Hybrid work could create a two-tiered "class" system for employees, according to expert

Companies are juggling a mix of on-site and remote workers. The arrangement presents no shortage of complexities for managers; especially when hosting fair and inclusive meetings.

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After a year of fully remote work, hybrid offices are all the rage as some employees commute to the in-person office and others tune in via the Zoom room. While the arrangement allows employees to choose the environment best suited to their needs, the framework also presents a number of logistical and social challenges for managers such as hosting fair and inclusive hybrid meetings. There are a number of strategies managers can bear in mind and pitfalls to avoid to ensure they are creating an optimal and balanced work environment.

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"In a hybrid work environment, it can be a challenge for companies to make all employees feel as if they're part of the team as they work from varied locations. Some employees might be working from the road and living a digital nomad lifestyle, while others report into the office, and others are at home," said Jennifer Smith, chief marketing officer of Brightcove.

Hybrid workforce challenges

Some of the complexities associated with hybrid work are by no means exclusive to the format. In its most basic functionality, a standard Zoom call can act as a virtual extension of in-person meetings. As a result, many of the same social drawbacks inherent in traditional face-to-face meetings can be extended to the platform; especially as it relates to the bouquet of personality types across a team.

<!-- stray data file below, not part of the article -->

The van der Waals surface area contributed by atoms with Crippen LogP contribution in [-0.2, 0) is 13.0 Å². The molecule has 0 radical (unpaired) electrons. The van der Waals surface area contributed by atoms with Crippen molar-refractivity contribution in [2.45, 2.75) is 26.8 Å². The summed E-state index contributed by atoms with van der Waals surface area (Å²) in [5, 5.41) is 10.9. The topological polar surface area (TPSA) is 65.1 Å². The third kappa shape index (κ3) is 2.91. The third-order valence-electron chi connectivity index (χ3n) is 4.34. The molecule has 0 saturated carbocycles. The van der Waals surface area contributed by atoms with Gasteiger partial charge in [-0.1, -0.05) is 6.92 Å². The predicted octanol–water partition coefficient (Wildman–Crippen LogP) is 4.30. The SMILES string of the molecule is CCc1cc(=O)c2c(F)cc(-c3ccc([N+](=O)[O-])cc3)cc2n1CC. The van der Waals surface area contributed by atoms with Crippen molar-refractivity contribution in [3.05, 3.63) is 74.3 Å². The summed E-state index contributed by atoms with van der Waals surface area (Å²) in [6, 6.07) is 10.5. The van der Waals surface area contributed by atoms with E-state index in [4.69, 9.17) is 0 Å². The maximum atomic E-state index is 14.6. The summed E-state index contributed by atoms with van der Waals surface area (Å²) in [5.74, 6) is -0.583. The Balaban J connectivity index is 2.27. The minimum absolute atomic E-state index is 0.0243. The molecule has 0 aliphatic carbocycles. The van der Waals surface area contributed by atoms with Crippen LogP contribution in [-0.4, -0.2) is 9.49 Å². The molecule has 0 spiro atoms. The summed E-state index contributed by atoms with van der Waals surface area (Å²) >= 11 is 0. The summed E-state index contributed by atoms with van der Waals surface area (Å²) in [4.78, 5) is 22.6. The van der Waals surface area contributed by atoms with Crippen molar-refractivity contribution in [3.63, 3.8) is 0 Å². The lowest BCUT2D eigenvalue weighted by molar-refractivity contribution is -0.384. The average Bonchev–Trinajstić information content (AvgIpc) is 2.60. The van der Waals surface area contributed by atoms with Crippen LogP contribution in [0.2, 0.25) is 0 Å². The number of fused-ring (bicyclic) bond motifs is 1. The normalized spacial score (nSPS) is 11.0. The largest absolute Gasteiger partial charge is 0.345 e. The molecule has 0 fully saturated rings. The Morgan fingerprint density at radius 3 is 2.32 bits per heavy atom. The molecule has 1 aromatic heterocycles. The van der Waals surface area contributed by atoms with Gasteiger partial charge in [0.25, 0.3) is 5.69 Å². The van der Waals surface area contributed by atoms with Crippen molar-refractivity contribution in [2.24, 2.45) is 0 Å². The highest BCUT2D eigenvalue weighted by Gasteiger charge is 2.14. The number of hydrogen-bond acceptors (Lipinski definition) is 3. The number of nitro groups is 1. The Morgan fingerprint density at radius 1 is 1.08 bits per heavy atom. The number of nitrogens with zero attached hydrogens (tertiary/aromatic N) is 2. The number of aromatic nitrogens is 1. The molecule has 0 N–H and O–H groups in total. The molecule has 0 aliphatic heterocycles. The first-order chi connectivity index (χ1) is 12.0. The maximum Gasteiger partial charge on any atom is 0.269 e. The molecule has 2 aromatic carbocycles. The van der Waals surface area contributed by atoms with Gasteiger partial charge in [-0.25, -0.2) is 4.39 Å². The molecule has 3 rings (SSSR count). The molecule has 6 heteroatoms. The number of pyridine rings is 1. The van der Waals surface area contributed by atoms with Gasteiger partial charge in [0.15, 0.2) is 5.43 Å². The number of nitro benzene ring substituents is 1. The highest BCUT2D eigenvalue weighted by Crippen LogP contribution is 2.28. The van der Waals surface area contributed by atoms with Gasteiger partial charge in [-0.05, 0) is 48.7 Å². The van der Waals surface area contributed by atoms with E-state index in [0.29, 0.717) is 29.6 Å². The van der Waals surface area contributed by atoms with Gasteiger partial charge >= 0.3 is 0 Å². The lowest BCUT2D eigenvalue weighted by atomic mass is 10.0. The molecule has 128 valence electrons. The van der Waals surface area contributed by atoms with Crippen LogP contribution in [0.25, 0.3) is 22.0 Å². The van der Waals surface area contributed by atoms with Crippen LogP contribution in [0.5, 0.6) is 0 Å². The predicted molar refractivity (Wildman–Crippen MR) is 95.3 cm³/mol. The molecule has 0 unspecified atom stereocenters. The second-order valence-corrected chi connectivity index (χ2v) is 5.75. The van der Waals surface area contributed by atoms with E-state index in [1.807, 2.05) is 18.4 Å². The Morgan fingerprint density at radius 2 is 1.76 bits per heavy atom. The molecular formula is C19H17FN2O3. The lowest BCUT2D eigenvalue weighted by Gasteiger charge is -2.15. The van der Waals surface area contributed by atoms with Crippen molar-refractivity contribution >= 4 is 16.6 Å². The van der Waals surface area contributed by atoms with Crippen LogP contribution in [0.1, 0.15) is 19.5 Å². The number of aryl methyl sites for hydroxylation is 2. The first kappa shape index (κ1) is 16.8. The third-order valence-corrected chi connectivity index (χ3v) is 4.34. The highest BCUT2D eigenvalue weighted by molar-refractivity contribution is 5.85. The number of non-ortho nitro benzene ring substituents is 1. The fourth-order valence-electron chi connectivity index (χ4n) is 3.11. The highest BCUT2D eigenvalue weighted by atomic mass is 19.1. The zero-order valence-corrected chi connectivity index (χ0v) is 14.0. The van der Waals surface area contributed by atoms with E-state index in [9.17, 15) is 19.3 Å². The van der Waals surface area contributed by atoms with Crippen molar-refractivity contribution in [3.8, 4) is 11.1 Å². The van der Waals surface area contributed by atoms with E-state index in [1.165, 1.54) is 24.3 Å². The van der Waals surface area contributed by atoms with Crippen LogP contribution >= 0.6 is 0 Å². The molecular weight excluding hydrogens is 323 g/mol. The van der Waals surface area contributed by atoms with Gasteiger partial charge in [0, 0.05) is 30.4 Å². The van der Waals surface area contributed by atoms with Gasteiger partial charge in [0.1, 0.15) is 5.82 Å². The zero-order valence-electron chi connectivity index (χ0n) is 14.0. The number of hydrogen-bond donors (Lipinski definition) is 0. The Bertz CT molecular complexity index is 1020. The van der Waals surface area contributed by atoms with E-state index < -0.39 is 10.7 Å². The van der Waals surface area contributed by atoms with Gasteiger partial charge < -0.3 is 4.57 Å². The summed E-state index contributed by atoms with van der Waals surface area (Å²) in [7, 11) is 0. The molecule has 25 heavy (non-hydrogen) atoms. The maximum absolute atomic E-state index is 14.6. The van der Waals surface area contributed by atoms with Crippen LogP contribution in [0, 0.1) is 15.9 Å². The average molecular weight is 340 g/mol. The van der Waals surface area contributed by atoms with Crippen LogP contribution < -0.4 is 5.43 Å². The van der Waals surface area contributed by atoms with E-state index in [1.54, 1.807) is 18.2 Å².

"Supervisors and managers need to consider that some people are introverts, and if all meetings are on video, not everyone is cut out to be a rock star on Zoom. As with in-person meetings or audio calls, it's easy for the same three people to dominate every 10-person conversation," Smith said.

To help remedy these situations, Smith suggested companies make certain "allowances for the quiet ones, who can sometimes be the most brilliant."

Hassan Osman, director at Cisco Systems and Udemy instructor who teaches a course on hybrid work management, warned that hybrid models could create a two-tiered class system for employees. In this setup, organizations may establish two different "employee experiences where those who spend more time in the office would be treated as first-class, and those who spend more time remotely would be treated as second-class."

These second-class employees may also feel left out and this framework could result in "potential leadership bias and favoritism toward onsite resources when it comes to promotions and career growth," Osman said.

This situation may also exacerbate concerns many remote employees had before the switch to the hybrid model. According to a Blind poll conducted in 2020, half of the respondents believed working from home negatively impacted their careers with many reporting that remote work had reduced internal and external networking opportunities.

Compared to onsite employees, he said, remote workers are often more siloed as managers in the office typically have more knowledge about what other employees in the office are working on, potentially leading to "isolationism" for remote workers.

"Managers should put in the extra effort to keep track of what they're working on, and most importantly, over-communicate with them to compensate for the lack of face-to-face interaction," Osman said. "Frequent check-ins by managers help remote team members feel as supported as their onsite peers."